• Some internal peer-to-peer traffic was relayed via the Edge servers.
  • RTT > 500 Ms was observed on some network connections
  • Packet loss on WiFi networks.

All above findings called for additional analysis and work in order to solve the problems.

Network Analysis

Together with the customer, we defined three persona profiles. These where defined in the bandwidth calculator.
The customers HR department provided us with a number for each of the persona profiles at the specific locations where the customer is represented.

The calculations in the bandwidth calculator revealed:

  • Possible overflow of the QoS queue allocated for Lync traffic
  • Locations where more bandwidth was needed to handle the Lync traffic

Furthermore, the customer initiated a network assessment of the WAN. The assessment documented the predictions from the bandwidth calculator.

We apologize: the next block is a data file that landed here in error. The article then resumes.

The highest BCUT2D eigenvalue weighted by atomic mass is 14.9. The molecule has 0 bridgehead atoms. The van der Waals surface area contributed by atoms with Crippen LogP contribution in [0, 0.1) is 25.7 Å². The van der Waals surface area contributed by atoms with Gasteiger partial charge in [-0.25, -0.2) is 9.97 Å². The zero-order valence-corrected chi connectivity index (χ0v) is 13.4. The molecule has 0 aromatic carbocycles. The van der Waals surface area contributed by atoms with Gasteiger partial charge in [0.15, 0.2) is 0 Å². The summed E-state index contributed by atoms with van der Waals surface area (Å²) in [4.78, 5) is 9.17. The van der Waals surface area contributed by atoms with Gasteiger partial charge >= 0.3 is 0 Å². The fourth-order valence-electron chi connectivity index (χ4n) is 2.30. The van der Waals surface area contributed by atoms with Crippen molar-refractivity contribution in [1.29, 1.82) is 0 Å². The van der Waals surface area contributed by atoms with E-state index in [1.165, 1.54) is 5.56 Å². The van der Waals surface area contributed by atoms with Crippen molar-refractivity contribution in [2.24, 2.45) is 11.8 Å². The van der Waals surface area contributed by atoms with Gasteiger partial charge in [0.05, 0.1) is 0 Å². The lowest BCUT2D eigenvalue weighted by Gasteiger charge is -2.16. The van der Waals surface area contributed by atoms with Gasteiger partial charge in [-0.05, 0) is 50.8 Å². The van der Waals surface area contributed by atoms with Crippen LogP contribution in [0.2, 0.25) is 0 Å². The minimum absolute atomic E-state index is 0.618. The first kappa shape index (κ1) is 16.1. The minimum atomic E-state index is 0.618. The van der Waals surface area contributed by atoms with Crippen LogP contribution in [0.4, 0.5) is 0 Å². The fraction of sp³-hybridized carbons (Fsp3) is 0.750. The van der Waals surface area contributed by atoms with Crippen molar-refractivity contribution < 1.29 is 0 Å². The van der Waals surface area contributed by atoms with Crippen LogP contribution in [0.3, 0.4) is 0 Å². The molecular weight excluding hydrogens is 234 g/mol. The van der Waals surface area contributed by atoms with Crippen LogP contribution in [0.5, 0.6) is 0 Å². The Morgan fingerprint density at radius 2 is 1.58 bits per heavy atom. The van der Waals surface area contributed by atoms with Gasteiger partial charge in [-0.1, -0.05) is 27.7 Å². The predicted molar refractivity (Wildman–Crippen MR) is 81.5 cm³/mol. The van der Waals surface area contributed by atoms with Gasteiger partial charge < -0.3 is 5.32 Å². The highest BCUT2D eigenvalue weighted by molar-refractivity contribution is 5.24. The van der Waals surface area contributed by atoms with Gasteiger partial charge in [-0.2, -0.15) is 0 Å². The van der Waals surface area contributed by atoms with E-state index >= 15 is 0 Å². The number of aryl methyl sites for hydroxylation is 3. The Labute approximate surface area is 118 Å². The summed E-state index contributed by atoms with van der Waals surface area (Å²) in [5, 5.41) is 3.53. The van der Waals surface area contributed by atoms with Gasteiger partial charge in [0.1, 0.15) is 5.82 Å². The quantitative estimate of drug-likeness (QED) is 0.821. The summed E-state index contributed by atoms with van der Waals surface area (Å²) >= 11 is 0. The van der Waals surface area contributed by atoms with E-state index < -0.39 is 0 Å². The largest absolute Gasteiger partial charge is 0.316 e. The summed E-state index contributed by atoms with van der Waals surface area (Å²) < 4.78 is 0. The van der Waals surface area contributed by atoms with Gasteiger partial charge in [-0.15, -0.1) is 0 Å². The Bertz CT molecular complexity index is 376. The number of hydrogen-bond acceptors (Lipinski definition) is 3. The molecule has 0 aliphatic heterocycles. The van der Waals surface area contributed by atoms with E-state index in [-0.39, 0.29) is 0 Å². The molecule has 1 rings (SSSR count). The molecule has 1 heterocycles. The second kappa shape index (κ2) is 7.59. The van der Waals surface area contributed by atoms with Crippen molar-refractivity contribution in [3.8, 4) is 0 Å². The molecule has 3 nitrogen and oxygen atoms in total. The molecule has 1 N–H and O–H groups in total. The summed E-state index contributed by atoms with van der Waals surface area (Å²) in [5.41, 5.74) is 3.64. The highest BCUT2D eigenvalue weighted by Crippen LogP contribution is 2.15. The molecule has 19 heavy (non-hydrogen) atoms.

Customer initiated actions to improve the Lync experience

The customer initiated several actions to improve the Lync experience of their end-users. In summary these are

  • Acquiring more WAN bandwidth for given locations

  • Implementation of Quality of Service on the network

  • Renewal of network equipment at given locations

  • Improvements to existing WiFi implementations at given sites

  • Training of the end-users

  • Proactively use of the CQM methodology in order to monitor improvements


Key learnings

With the CQM approach, we helped our customer to not only troubleshoot and fix problems with their Lync infrastructure. We also established a methodology that is used pro-actively in their environment to prevent problems in Lync communications internally as well as with external parties.

A key learning is that CQM is a very good framework, but the value from it can be very limited, if the processes at a customer are not aligned to CQM and a proper Lync service mapping is not in place. Furthermore, the different IT teams at the customer needs to communicate very close about operation and maintenance of the IT infrastructure.